Other presentations delivered by staff include a small game field dressing demonstration delivered by journalist/educator Abby McAllister for Juneau students.
“I really thought this demonstration might be a little flat since the students were not present during the demo, so I readied my own kitchen and brought out the frozen snowshoe hare,” McAllister said. “Generally, we deal with the reaction to the smell and for the less experienced, ‘gore’ of dressing an animal. I was pleasantly surprised that the students were so engaged - more so than ever. It might have been that they were at a safe ‘distance’ from the animal, or that they were not responding to their peer’s reactions. In either case the students pelted me with questions in the chat and wanted to see what was in the stomach, which we almost never have a chance to explore.”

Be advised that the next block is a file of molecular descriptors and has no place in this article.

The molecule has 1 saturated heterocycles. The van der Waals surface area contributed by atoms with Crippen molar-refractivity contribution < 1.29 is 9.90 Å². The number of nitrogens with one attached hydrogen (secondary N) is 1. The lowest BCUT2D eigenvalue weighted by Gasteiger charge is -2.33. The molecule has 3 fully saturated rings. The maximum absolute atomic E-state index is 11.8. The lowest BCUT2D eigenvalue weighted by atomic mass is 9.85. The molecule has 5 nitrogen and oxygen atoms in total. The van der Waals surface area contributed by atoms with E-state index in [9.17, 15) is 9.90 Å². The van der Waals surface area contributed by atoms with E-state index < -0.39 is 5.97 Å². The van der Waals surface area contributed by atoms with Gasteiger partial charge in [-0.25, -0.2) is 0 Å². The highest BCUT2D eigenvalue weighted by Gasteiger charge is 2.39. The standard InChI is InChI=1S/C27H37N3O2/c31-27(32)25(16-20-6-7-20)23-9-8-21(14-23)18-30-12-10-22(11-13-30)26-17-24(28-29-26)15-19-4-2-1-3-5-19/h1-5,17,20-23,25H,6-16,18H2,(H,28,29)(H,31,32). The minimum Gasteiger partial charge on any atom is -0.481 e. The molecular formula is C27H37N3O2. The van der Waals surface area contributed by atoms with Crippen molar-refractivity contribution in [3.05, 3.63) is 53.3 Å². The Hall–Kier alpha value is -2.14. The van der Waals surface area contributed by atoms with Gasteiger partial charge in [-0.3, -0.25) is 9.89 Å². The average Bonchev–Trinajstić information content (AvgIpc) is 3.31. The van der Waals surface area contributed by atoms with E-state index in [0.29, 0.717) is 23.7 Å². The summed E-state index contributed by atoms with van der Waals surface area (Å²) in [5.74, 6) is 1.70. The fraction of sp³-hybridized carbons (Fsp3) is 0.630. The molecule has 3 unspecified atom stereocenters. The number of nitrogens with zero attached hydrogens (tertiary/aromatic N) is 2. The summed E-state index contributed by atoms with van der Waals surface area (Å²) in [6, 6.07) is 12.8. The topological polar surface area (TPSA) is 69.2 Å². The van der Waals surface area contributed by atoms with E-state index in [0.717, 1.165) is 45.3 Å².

Alaskans are asking, "When will things be normal again?" The Wildlife Education Program probably won't ever go back completely to the old “normal,” because some new aspects actually worked better, but we look forward to engaging with our audiences face-to-face again. One thing that remains true is the outdoors is still one of the safest places to be, especially if you've adapted to it.
Brenda Duty is an Education Associate with ADF&G with a focus on teacher education for Alaska. She has been with ADF&G for 11 years and enjoys sharing the outdoors with her six children and eight grandchildren.